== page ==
Smart entrepreneurs are seizing the moment to build more resilient, circular supply chains. Partsimony, a company dedicated to building cognitive supply chains and increasing efficiencies, closed a $2 million seed round led by Closed Loop Partners’ Ventures Group with participation from Contour Ventures, Urban Us and other top institutional and angel investors. Partsimony applies machine learning to build a predictive and dynamic manufacturing market network, helping solve for the manufacturer discovery and price quoting process for complex hardware companies — which can be an opaque, manual and excel-based process today for both the hardware company and the manufacturer. Partsimony provides hardware companies with a better, real-time understanding of their manufacturers’ capabilities and pricing, helping them iterate and commercialize products faster and with increasingly distributed supply chains. Partsimony also supports the manufacturer by serving as a qualified lead generation platform to acquire customers whose products match technical capacity (production methods and volumes) and help manufacturers maximize margin.

The ability to (re)manufacture and recycle these raw materials efficiently and locally is critical to business continuity in an increasingly resource-constrained world.

Partsimony’s platform demonstrates how increased transparency and intelligence across supply chains can ultimately benefit business, people and the planet through three core activities:   

Digitizing supplier relationships creates transparency

When supply chain disruptions happen, hardware companies need better control over their production and transparency into their suppliers to adapt quickly. Case in point: Toyota knew to safeguard its chip supply because of the company’s "no black box" approach, only adopting technologies it truly understands, down to the gases and the metals of each component. This supply chain visibility — down to the material level — is a critical driver of resiliency, and we invested in Partsimony because its platform helps enable this kind of visibility.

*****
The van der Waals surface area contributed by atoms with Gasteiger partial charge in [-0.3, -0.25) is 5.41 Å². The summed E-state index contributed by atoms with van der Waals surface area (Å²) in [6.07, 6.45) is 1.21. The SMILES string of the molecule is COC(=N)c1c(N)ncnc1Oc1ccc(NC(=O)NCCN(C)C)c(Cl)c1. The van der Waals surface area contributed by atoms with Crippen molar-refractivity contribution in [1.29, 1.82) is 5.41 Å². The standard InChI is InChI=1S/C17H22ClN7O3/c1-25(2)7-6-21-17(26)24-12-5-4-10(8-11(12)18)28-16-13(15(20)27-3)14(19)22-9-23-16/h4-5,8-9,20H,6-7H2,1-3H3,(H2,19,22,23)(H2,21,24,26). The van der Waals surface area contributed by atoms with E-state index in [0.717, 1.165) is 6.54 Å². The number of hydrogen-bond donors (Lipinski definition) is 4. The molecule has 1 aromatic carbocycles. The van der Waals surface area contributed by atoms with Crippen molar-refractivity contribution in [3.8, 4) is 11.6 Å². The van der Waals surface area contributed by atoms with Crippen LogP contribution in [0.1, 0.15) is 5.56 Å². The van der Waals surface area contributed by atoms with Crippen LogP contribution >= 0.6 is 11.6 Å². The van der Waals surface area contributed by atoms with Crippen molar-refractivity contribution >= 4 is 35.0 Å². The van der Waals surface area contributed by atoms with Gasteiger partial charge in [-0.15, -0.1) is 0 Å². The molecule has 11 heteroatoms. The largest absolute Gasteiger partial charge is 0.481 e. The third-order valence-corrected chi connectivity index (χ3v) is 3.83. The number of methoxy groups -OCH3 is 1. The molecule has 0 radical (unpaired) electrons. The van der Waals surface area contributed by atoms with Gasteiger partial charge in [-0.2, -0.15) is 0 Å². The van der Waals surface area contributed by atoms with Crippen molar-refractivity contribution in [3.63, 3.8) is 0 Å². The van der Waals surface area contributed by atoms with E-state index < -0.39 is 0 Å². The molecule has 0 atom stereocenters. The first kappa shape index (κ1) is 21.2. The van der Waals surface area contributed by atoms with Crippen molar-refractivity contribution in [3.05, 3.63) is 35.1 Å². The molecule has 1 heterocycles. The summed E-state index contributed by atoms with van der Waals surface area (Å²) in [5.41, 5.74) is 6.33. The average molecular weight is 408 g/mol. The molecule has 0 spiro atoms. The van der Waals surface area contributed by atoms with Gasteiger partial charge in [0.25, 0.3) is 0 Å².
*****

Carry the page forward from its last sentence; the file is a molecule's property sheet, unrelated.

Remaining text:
Distributed manufacturing supply chains shorten lead times

Adopting a distributed manufacturer network of on-shore manufacturing within existing off-shore manufacturing supply chain networks is increasingly becoming a competitive advantage. This is not about an America-first dogma; on-shoring of manufacturing helps regionalize the production for any supply chain. Doing so shortens lead times and helps diversify the supplier base. Distributed manufacturer networks are primarily about developing resilient and sustainable business practices, with the added benefit of reducing emissions associated with the international transportation of raw materials and finished component parts. Working with customers such as Stanley Black & Decker, Partsimony has demonstrated 96 percent cost reductions and 83 percent lead time reductions.

Data-driven recommendations can leverage engineering insights and incentivize use of recycled content

Design and material selection have an outsized impact on the circular impact of products. A poorly designed product may choose hard-to-recycle and fossil fuel-based materials in formats where the materials are intermingled and difficult to separate for recovery — a product William McDonough would call a "monstrous hybrid." Now, Partsimony’s AI supports hardware companies in testing novel, more sustainable materials and alternative manufacturing methods in products from the very first point of design. Engineers upload their digital designs or CAD files to the platform, and Partsimony is building its AI to read the structural requirements of the component part and potentially recommend materials from recycled content, as well as alternative manufacturing solutions.

Digital visibility, distributed manufacturer networks and data-driven infrastructures are the circular antidotes to today’s analog and fragile supply chains. The COVID-19 pandemic is not the first black-swan event within this century, and it most certainly will not be the last. Climate-related disasters will continue to upset business-as-usual, just-in-time production and manufacturing. If we want to design more circular products with more socially equitable access, we must also capitalize on the supply chain disruptions in front of us to redesign our supply chain to be more resilient and more circular.